Item 7―Tribal Education Departments National Assembly (TEDNA), presented by Greg Masten, Hoopa Education Director and TEDNA Vice President
- The TEDNA is working to have the Elementary and Secondary Education Act (ESEA) reflect a greater acknowledgement of Tribal Education Department’s authority to oversee issues of education, culture, and language, and to establish a new designation of the Tribal Education Agency (TEA). This would support tribal sovereignty and it would support their capacity to administer these programs. It would start with five tribes to demonstrate their capacity to administer the services and functions of a state educational agency (SEA) or local educational agency (LEA). Tribes do this in coordination with local schools that are serving their students. See ESEA sections 160–161.
Item 8―Transitional Kindergarten
- SB 1381 Kindergarten Readiness Act. The cutoff date has changed for kindergarten and first grades. Kindergarten is not mandatory, but the dates are now set at age five by December 1 for 2011, November 1 for 2012, October 1 for 2013, and September 1 for 2014. Transitional kindergarten is a modified program to help students enter kindergarten. This will affect about 25 percent of the kindergarten population. Regular average daily attendance will fund transitional kindergarten. There is a monthly teleconference and Web site available to help people understand the change to transitional kindergarten.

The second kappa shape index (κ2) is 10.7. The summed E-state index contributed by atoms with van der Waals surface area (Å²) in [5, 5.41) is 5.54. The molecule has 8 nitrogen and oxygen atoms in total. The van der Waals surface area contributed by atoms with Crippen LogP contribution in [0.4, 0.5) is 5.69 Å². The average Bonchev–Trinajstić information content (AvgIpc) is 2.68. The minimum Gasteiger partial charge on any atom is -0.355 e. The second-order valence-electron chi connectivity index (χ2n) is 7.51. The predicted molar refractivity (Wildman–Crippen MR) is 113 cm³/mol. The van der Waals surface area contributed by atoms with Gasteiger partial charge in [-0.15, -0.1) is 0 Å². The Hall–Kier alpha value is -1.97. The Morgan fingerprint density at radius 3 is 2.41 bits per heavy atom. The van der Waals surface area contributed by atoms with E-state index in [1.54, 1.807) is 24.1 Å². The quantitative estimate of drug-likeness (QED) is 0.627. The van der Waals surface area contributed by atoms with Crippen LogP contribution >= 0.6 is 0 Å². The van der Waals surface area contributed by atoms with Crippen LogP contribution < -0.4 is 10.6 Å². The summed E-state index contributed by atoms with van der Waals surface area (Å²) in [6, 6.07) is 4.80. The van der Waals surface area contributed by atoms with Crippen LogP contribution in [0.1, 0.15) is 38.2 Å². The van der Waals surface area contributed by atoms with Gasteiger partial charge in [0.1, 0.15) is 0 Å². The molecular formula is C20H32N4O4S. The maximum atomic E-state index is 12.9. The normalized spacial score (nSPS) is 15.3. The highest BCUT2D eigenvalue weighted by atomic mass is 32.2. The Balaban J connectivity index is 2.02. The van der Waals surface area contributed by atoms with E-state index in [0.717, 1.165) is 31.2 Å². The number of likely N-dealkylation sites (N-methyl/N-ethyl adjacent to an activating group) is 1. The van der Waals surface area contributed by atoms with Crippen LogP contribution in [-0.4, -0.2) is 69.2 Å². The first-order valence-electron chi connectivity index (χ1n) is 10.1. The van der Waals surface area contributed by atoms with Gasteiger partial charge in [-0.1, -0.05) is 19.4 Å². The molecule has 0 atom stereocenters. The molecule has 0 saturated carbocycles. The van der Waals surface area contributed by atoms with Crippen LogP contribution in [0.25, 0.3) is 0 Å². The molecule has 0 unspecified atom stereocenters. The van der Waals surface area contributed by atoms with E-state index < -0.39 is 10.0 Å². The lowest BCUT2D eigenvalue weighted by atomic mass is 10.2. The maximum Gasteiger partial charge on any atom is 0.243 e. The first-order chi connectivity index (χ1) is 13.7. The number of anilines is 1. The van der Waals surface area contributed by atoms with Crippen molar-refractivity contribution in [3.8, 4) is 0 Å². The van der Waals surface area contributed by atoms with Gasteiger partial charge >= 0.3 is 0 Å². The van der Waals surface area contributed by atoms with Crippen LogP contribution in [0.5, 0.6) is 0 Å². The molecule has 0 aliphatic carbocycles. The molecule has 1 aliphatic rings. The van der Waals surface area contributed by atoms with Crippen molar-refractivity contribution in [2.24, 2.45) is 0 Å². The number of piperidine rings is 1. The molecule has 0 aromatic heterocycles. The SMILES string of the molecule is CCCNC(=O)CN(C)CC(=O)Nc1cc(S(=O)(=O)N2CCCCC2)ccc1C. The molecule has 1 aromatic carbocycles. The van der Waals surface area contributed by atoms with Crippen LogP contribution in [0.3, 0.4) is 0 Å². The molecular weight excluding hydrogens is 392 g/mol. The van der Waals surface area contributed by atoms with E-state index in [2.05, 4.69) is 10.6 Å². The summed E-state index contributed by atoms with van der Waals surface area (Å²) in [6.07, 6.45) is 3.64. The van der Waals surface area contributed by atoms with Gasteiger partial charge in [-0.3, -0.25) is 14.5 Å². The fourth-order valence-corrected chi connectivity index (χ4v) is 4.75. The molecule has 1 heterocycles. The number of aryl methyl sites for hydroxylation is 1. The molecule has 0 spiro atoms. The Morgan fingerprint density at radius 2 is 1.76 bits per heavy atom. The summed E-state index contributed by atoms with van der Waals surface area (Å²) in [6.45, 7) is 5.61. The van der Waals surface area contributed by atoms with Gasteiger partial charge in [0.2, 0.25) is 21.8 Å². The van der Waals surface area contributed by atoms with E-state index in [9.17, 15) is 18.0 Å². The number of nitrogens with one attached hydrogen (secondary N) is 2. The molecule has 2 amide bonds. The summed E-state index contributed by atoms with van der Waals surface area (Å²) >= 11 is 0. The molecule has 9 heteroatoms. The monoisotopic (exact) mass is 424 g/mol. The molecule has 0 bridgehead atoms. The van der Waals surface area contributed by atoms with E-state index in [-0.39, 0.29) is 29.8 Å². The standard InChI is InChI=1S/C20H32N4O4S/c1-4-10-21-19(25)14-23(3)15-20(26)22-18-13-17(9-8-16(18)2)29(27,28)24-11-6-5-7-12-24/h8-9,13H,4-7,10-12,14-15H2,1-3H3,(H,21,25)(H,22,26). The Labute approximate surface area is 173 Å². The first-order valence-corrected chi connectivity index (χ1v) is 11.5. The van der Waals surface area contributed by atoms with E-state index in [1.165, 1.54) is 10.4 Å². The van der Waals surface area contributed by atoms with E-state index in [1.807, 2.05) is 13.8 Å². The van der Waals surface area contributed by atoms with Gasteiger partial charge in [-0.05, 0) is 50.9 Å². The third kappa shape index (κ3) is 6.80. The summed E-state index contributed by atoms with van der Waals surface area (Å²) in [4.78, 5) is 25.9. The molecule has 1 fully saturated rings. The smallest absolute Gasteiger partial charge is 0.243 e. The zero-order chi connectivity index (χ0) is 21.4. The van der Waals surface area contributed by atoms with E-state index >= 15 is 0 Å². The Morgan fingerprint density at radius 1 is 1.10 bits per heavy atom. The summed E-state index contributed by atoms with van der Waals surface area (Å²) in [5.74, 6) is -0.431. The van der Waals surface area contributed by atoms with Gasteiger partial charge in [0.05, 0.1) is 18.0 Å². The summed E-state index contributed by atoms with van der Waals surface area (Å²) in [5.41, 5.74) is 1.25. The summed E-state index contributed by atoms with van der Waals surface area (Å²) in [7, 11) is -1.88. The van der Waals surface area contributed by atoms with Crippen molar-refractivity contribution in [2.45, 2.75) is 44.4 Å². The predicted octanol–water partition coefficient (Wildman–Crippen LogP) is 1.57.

Item 9―Smarter Balance, presented by Kristen Brown, CDE Education Research and Evaluation Consultant
- California’s Assessment Consortium is Smarter Balance; it is funded through Race to the Top funds to help roll out CCSS, and it is managed by WestEd and will replace STAR testing and includes a technology component.
Item 10―Committee Business
- The minutes of the previous meeting were approved. Helen Doherty moved and Rod Lindsay seconded, passed 7 yes, 0 no, 1 abstain.
- It was discussed and decided that draft minutes could be distributed as long as they were posted at AIEOC Public Meeting Agendas and Minutes.
- Elizabeth Stein: Bagley Keene Statutory responsibilities of the AIEOC. Bylaws were approved in 2007. Conflict of Interest was discussed. Online training for ethics issues is available. An overview of Bagley Keene was given. An overview of Roberts Rules was also presented. (Rod Lindsay asked the question, if someone attempts to take over [verbal interruptions, etc.], what do we do? The answer was that it was okay to accept the input and move on.)
- Introduction of Division Director Gordon Jackson.
Laura Lee George―Asked for a motion to adjourn the meeting. John Focke moved to adjourn the meeting, Helen Doherty seconded. Unanimous to approve.